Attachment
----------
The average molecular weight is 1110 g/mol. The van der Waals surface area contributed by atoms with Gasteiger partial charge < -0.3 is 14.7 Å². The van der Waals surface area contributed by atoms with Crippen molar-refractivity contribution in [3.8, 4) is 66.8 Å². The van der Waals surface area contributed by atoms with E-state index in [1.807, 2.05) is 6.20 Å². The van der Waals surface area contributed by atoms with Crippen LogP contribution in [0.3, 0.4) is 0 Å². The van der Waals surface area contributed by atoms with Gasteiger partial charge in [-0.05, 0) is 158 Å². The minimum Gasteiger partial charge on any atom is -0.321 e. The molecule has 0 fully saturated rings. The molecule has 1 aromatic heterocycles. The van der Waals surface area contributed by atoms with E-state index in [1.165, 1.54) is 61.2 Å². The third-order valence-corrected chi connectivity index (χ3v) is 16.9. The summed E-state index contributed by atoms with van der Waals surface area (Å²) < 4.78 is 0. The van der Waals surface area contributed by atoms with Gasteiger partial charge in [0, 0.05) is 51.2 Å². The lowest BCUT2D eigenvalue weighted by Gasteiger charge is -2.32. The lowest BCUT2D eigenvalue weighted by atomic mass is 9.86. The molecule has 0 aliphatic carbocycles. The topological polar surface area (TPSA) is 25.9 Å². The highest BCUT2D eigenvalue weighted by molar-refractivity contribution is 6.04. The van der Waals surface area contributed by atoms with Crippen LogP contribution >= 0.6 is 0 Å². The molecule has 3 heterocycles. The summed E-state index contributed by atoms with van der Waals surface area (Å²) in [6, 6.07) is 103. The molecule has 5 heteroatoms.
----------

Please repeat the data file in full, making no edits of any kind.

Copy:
The average molecular weight is 1110 g/mol. The van der Waals surface area contributed by atoms with Gasteiger partial charge < -0.3 is 14.7 Å². The van der Waals surface area contributed by atoms with Crippen molar-refractivity contribution in [3.8, 4) is 66.8 Å². The van der Waals surface area contributed by atoms with E-state index in [1.807, 2.05) is 6.20 Å². The van der Waals surface area contributed by atoms with Crippen LogP contribution in [0.3, 0.4) is 0 Å². The van der Waals surface area contributed by atoms with Gasteiger partial charge in [-0.05, 0) is 158 Å². The minimum Gasteiger partial charge on any atom is -0.321 e. The molecule has 0 fully saturated rings. The molecule has 1 aromatic heterocycles. The van der Waals surface area contributed by atoms with E-state index in [1.165, 1.54) is 61.2 Å². The third-order valence-corrected chi connectivity index (χ3v) is 16.9. The summed E-state index contributed by atoms with van der Waals surface area (Å²) < 4.78 is 0. The van der Waals surface area contributed by atoms with Gasteiger partial charge in [0, 0.05) is 51.2 Å². The lowest BCUT2D eigenvalue weighted by Gasteiger charge is -2.32. The lowest BCUT2D eigenvalue weighted by atomic mass is 9.86. The molecule has 0 aliphatic carbocycles. The topological polar surface area (TPSA) is 25.9 Å². The highest BCUT2D eigenvalue weighted by molar-refractivity contribution is 6.04. The van der Waals surface area contributed by atoms with Crippen LogP contribution >= 0.6 is 0 Å². The molecule has 3 heterocycles. The summed E-state index contributed by atoms with van der Waals surface area (Å²) in [6, 6.07) is 103. The molecule has 5 heteroatoms.